Meet the Expert: Emily Walsh ’98
August 1, 2015
When Asbury University alumni return to campus for Reunion, one of the things they say goes something like, “When I came to class, I knew I wasn’t just another student to my professor. He knew me, he challenged me, and I’m better at what I do now because he knew what he was talking about.” In an ongoing Web series, Asbury will feature just a few of the faculty at Asbury who are making a difference in both their subject areas and their classrooms.
Management and accounting are disciplines often associated with corporate culture and secular values. Asbury University Assistant Professor Emily Walsh’s perspective on these subjects is both deeply spiritual and universally practical for walks of life ranging from stay-at-home parent to multi-national CEO.
It begins with a knack for recognizing in Scripture the business principles that undergird much of modern life. Take, for example, the story of Joseph’s management of Egypt in the book of Genesis. Where some might see history or an excellent example of forgiveness, Walsh — a member of the faculty in Asbury’s Howard Dayton School of Business — sees business administration: strategic planning to stockpile inventory (grain); inventory management to last seven years of scarcity; product valuation to set a price the market would bear; even marketing to get the word out that Egypt had an in-demand product.
In addition to Joseph’s business acumen is his dependence on God to use his work to accomplish something beyond his reach: the chance to be reconciled to his family. The combination of competence in the marketplace and a life-giving relationship with God — or in Asbury lingo, academic excellence and spiritual vitality — is at the heart of Walsh’s vision for her students.
“We talk about stewardship a lot on this campus,” Walsh said. “But what is stewardship? How do we define it?”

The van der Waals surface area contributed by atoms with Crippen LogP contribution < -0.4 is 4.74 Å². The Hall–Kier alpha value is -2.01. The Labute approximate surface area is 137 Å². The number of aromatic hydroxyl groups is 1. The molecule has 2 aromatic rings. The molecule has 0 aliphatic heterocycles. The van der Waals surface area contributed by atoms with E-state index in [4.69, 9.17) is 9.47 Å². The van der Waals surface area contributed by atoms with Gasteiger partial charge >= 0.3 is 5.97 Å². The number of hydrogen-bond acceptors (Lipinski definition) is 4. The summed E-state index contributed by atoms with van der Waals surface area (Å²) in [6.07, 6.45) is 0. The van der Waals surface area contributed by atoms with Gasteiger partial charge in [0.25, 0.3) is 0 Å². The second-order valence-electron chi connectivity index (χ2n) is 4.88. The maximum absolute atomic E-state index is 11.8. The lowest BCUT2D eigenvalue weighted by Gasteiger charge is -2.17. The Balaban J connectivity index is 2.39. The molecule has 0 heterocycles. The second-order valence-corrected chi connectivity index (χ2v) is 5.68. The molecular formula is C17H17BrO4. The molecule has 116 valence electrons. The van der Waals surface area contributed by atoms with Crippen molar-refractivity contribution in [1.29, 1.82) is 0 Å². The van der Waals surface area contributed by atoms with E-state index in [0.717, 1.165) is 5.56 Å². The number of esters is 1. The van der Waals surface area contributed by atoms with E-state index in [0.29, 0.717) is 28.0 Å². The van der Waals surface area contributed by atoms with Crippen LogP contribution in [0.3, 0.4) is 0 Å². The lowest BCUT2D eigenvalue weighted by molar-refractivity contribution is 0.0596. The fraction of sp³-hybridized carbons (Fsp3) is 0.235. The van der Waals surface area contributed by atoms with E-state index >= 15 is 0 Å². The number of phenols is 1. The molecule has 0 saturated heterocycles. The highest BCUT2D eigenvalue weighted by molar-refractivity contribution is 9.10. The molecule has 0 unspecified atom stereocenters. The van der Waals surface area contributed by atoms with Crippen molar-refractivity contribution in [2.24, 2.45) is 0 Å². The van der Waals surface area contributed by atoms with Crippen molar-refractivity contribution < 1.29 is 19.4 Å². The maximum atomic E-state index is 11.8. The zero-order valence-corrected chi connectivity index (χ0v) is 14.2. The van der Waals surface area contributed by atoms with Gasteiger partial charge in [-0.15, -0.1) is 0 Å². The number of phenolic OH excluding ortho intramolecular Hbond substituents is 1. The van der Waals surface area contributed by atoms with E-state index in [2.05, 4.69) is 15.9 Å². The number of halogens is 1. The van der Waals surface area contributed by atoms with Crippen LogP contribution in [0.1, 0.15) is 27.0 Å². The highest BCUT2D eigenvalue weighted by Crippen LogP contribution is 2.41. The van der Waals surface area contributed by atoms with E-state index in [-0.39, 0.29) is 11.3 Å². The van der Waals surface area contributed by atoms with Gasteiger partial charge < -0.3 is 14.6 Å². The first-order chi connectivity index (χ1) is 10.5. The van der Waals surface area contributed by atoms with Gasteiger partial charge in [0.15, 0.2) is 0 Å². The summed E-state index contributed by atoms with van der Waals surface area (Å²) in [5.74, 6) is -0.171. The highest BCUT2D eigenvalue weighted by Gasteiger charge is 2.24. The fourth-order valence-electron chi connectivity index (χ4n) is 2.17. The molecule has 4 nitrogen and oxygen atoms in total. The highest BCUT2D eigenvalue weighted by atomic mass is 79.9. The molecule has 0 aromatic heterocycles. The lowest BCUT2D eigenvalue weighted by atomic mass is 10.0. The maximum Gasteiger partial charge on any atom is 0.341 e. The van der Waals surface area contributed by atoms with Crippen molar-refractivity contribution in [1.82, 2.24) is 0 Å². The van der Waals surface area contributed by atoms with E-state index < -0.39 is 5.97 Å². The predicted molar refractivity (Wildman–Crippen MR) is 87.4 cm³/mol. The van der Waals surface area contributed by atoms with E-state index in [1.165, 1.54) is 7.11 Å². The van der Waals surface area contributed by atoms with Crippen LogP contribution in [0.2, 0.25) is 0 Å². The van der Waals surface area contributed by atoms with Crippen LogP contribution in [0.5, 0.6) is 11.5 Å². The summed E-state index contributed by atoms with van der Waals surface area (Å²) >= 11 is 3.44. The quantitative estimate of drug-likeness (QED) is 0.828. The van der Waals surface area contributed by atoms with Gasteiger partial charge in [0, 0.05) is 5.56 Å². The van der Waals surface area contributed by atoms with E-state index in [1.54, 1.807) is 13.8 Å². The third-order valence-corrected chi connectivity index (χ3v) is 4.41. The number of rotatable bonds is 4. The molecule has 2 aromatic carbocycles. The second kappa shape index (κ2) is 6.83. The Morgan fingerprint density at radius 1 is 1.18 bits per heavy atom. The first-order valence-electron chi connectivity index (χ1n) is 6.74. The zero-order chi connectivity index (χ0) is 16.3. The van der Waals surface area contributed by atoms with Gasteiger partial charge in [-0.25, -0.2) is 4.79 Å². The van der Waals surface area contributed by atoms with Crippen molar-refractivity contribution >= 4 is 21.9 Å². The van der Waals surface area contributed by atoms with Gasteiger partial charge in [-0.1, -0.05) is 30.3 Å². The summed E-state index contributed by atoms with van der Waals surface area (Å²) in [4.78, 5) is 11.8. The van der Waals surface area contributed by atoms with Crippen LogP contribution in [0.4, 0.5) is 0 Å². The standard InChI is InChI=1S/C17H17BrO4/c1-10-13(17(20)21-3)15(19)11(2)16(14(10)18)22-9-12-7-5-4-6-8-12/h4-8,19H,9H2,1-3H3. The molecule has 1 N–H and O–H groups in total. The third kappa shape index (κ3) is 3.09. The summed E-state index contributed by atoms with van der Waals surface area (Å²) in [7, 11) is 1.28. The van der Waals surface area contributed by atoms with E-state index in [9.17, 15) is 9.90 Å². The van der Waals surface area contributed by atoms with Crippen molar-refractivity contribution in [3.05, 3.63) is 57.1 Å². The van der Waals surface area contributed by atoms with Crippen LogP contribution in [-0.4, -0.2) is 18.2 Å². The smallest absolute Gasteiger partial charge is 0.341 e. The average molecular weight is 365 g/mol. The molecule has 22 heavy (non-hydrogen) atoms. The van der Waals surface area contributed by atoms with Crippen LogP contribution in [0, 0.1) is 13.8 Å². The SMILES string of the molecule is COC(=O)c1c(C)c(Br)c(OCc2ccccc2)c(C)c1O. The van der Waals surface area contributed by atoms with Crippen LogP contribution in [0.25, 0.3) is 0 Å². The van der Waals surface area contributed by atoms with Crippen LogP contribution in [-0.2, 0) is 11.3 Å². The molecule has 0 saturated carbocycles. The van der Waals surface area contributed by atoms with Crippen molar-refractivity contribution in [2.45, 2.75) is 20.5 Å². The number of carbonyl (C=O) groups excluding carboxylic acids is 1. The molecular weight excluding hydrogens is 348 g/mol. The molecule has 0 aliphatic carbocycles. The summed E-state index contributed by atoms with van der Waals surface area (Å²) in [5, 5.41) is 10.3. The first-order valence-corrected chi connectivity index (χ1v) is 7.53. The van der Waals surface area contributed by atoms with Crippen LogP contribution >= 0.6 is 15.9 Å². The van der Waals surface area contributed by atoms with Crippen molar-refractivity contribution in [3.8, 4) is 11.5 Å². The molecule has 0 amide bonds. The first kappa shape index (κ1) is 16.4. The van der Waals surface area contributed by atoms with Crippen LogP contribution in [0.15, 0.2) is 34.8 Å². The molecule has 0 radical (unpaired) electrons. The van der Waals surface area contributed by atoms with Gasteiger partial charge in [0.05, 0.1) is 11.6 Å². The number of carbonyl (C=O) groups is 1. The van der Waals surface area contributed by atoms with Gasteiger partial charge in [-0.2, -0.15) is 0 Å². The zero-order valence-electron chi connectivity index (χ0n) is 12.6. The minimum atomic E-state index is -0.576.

“A manager is a steward: of people, of resources, of the community, and something I’ve learned over time is that there are managers in all types of organizations in all types of groups. We tend to equate ‘manager’ with for-profit business or qualify it as ‘non-profit manager,’ as if that’s something different. Something we can teach our students is that a manager is a manager: someone responsible for resources and people and decision-making. In today’s environment in the U.S., we underestimate the management of being a stay-at-home parent, or a parent in general, and it’s a big responsibility and one of our greatest callings.”
Closely tied to Walsh’s understanding of management as stewardship is her conviction — and research focus — concerning the importance of internal controls. She is fascinated with the relationship between internal controls in business environments and accountability in faith-based environments.
“Internal controls are not in place to suggest that someone is going to do something wrong,” she said. “They are there to protect the organization and individual, and if we can get past the negative connotation, it’s very valuable for the longevity of the organization. If you’re tithing to a church without good controls — one with no board, for example — then who’s accountable for the stewardship of those funds? The pastor? The pastor is human and fallible. It’s important to open the eyes of those who may not see that so they can protect their congregation.
“I’ve conducted fraud investigations and have experienced fraud, and it’s a betrayal. For a congregation to experience that betrayal when it could have been prevented is unnecessary. There isn’t a lot of research on this, so I’d like to research it more.”
Management as a business discipline requires an ongoing process of critical thinking — one of the hallmarks of a liberal arts education. By bringing the critical thinking skills and internal controls to bear on both the business and faith-based worlds, Walsh and the Asbury students under her instruction can impact individuals and institutions around the world.
Prior to teaching at Asbury, Walsh ’98 spent 10 years working for Lexmark International in a variety of roles within Accounting, Internal Audit and Finance. She received her MBA from Norwich University in 2006 and is currently completing her doctorate of business administration in Accounting through Anderson University. Walsh lives in Wilmore with her husband Eric (Asbury University class of 1999) and their two children, Suzanna and James.
Originally published on December 17, 2014
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